To spot check the results for accuracy, Just Facts compared the World Bank consumption figure for the entire U.S. with the one from the Bureau of Economic Analysis. They were within two percent of each other. All of the data, documentation, and calculations are available in this spreadsheet.
In light of these facts, the Times’ claim that the U.S. has “more in common with ‘developing countries’ than we’d like to admit” is especially far-fetched. In 2010, even the poorest 20 percent of Americans consumed three to 30 times more goods and services than the averages for all people in a wide array of developing nations around the world:
These immense gaps in standards of living are a major reason why people from developing nations emigrate to the U.S. instead of vice versa.
Why is the U.S. so much richer?
Instead of maligning the United States, the Times could have covered this issue in a way that would help people around the world improve their material well-being by replicating what makes the U.S. so successful. However, that would require conveying the following facts, many of which the Times has previously misreported:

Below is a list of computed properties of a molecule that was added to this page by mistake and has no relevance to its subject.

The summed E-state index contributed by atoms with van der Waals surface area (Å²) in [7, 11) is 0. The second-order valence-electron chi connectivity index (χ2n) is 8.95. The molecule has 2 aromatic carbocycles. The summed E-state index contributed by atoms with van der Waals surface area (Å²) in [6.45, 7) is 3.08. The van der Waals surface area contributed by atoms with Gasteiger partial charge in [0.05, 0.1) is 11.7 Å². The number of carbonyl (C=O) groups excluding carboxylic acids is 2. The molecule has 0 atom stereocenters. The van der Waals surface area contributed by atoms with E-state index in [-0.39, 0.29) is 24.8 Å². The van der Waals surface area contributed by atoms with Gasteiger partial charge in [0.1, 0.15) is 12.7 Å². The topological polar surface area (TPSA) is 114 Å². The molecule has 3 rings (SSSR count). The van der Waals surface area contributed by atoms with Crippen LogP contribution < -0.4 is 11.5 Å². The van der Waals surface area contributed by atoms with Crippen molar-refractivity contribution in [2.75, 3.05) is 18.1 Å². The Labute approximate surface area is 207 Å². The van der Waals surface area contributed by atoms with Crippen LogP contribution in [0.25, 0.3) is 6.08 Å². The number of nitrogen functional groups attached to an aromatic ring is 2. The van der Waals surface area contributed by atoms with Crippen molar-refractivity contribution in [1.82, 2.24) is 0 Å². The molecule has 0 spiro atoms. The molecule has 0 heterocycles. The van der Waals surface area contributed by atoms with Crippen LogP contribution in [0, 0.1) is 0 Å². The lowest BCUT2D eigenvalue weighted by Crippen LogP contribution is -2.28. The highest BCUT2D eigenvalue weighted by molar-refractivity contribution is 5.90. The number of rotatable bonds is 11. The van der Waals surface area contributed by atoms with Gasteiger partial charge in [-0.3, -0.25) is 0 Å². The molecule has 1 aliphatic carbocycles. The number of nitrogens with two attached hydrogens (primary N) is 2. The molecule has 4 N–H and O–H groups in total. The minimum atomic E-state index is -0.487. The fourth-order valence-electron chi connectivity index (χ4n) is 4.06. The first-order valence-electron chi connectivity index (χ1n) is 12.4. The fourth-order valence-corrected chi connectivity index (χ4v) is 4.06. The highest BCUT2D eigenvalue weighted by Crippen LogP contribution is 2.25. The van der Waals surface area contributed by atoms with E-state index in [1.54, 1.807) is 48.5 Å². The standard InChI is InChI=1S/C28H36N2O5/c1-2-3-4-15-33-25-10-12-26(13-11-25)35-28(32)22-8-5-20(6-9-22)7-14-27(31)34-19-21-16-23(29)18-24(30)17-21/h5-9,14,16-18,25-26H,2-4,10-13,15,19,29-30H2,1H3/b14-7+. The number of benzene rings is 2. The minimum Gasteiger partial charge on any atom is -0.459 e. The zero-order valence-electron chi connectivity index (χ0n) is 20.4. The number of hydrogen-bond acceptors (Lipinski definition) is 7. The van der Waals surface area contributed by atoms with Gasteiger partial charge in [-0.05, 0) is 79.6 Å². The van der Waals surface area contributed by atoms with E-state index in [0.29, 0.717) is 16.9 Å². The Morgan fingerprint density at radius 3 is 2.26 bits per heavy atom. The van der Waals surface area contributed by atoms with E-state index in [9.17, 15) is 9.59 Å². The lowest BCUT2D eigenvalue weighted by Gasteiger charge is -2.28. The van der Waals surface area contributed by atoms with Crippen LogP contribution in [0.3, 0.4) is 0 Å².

- High energy prices, like those caused by ambitious “green energy” programs in Europe, depress living standards, especially for the poor;
- High tax rates reduce incentives to work, save, and invest, and these can have widespread harmful effects;
- Abundant social programs can reduce market income through multiple mechanisms – and as explained by President Obama’s former chief economist Lawrence Summers, “government assistance programs” provide people with “an incentive, and the means, not to work”;
- The overall productivity of each nation trickles down to the poor, and this is partly why McDonald’s workers in the U.S. have more real purchasing power than in Europe and six times more than in Latin America, even though these workers perform the same jobs with the same technology;
- Family disintegration driven by changing attitudes toward sex, marital fidelity, and familial responsibility has strong, negative impacts on household income; and
- In direct contradiction to the Times, a wealth of data suggest that aggressive government regulations harm economies.
Many other factors correlate with the economic conditions of nations and individuals, but the above are some key ones that give the U.S. an advantage over many European and other OECD countries.
The Times closes its video by claiming that “America may once have been the greatest, but today America, we’re just okay.” In reality, the U.S. is so economically exceptional that the poorest 20 percent of Americans are richer than many of the world’s most affluent nations.
Last year, the Times adopted a new slogan, “The truth is worth it.” Yet, in this case and others, it has twisted the truth in ways that can genuinely hurt people. The Times makes other spurious claims about the U.S. in this same video, which will be deflated in future articles.